With regards to the current status of the markets, the shale industry will be depending on a multitude of price factors to determine its future. On the production side, the stability of Saudi Arabia as a swing producer and the general condition of the U.S. producers will be key. On the supply side, geopolitical risks surrounding the Hormuz Strait should be watched for potential disruptions for the shipments and the attacks on the Abqaiq infrastructure highlights the present tensions and the risks for the producers in the region. On the consumption side, the negotiations surrounding the trade war talks should be watched closely and the activities of the refiners in India and the Mediterranean would also be good points for forecasting the future demand. On the demand side, the sanctions against Iran should be monitored as Iran is thought to be storing its extracted hydrocarbons in storage facilities and also using its Very Large Crude Carrier (VLCC) vessels as floating storage by docking them close to their potential customers in Asia. When considering the financial aspects of the industry, the risk-averse nature of investors based on the on-going trade war can be changed based on the outcomes of the negotiations. If an agreement can be reached, then for a short period of time, investors with higher risk tolerance can engage in lending to the distressed producers just as how investing in junk bonds of distressed companies in 2017 was on the rise before the increase in tensions between U.S. and China. If that will be the case, then the Federal Reserve might again embark on its gradual interest increase program, which would be raising the cost of borrowing in the medium-to-long term for these companies.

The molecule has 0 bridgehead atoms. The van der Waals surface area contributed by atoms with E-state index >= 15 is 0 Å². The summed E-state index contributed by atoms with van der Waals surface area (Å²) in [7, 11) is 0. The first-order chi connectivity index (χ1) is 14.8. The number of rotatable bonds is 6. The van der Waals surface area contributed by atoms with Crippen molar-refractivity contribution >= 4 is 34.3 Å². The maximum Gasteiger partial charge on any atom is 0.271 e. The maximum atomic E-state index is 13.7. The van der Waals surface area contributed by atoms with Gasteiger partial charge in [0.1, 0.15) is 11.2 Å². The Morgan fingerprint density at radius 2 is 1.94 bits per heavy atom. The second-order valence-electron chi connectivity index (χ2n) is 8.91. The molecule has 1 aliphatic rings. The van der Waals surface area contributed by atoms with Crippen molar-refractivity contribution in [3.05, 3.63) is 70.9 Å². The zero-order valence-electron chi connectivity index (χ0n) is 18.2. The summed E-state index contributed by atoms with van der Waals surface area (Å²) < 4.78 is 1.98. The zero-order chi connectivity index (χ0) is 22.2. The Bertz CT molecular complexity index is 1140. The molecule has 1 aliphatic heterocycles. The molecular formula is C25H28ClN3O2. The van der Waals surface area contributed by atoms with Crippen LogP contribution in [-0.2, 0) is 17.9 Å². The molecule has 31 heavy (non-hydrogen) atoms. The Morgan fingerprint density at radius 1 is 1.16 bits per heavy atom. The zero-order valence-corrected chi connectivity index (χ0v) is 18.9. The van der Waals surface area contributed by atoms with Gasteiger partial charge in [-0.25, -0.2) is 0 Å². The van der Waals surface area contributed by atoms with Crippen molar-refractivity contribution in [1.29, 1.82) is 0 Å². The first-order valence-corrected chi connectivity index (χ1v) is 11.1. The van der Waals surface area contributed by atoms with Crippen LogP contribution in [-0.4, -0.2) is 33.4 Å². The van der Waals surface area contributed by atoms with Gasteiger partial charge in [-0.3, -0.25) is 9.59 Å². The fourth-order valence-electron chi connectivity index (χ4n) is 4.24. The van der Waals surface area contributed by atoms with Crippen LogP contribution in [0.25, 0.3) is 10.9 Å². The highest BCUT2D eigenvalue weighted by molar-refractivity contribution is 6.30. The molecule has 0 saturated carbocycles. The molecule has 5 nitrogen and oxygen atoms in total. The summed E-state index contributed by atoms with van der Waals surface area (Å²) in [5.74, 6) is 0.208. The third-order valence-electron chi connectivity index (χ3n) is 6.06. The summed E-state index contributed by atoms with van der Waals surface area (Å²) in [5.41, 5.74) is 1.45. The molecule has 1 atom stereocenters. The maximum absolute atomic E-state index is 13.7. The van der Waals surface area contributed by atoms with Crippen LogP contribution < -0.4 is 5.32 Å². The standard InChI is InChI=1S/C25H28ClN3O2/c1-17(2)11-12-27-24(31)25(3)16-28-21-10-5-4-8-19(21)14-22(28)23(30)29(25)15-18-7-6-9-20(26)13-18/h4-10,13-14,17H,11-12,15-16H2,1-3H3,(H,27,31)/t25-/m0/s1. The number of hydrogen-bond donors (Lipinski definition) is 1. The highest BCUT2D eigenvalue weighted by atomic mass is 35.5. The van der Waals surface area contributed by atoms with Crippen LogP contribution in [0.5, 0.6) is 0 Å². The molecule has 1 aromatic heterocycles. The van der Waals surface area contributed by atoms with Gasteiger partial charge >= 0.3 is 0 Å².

In a case where the talks go without a resolution, then the market dynamics would likely be hard to predict at this point, and the most likely scenario would involve expecting an economic slowdown along with decreasing commodity prices, which would negatively impact these debt-loaded firms. A defense on behalf of the firms and the market dynamics is that technological improvements might play out increasing the well efficiencies of these firms, but having the current problems existing at the macro level, a single micro solution such as this will unlikely be able to solve the general problem. The currently distressed firms are also not observed to be engaging in an increased number of mergers, a move that usually entails companies across similar sectors coming together with the hopes of consolidating their activities in anticipation of preparing for possible economic slowdowns. In a potential fallout scenario, a good outcome might be that the companies with actual operational efficiencies and sound financial policies would likely survive and emerge as the new major players in a relatively more competent industry. Whatever the case may be, the next ten years for the shale industry will probably be much different than how the previous ten years have played out.